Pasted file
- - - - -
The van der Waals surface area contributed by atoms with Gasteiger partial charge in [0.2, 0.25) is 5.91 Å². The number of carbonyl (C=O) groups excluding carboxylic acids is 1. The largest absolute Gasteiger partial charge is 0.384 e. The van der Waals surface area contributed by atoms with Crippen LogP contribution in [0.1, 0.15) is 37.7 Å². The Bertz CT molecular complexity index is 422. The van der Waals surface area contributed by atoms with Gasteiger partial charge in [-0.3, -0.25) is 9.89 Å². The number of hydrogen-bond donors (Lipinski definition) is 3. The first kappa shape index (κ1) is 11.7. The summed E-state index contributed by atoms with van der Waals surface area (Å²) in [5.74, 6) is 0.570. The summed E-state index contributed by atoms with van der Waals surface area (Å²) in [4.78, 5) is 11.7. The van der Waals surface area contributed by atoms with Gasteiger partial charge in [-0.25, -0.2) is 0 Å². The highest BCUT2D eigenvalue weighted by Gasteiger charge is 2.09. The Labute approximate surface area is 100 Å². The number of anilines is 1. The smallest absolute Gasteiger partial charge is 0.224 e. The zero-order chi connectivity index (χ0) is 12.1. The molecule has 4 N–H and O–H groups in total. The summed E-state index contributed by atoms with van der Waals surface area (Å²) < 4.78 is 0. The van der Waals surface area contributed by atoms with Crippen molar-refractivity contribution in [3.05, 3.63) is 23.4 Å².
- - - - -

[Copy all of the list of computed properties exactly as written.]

The van der Waals surface area contributed by atoms with Gasteiger partial charge in [0.2, 0.25) is 5.91 Å². The number of carbonyl (C=O) groups excluding carboxylic acids is 1. The largest absolute Gasteiger partial charge is 0.384 e. The van der Waals surface area contributed by atoms with Crippen LogP contribution in [0.1, 0.15) is 37.7 Å². The Bertz CT molecular complexity index is 422. The van der Waals surface area contributed by atoms with Gasteiger partial charge in [-0.3, -0.25) is 9.89 Å². The number of hydrogen-bond donors (Lipinski definition) is 3. The first kappa shape index (κ1) is 11.7. The summed E-state index contributed by atoms with van der Waals surface area (Å²) in [5.74, 6) is 0.570. The summed E-state index contributed by atoms with van der Waals surface area (Å²) in [4.78, 5) is 11.7. The van der Waals surface area contributed by atoms with Gasteiger partial charge in [-0.25, -0.2) is 0 Å². The highest BCUT2D eigenvalue weighted by Gasteiger charge is 2.09. The Labute approximate surface area is 100 Å². The number of anilines is 1. The smallest absolute Gasteiger partial charge is 0.224 e. The zero-order chi connectivity index (χ0) is 12.1. The molecule has 4 N–H and O–H groups in total. The summed E-state index contributed by atoms with van der Waals surface area (Å²) < 4.78 is 0. The van der Waals surface area contributed by atoms with Crippen molar-refractivity contribution in [3.05, 3.63) is 23.4 Å².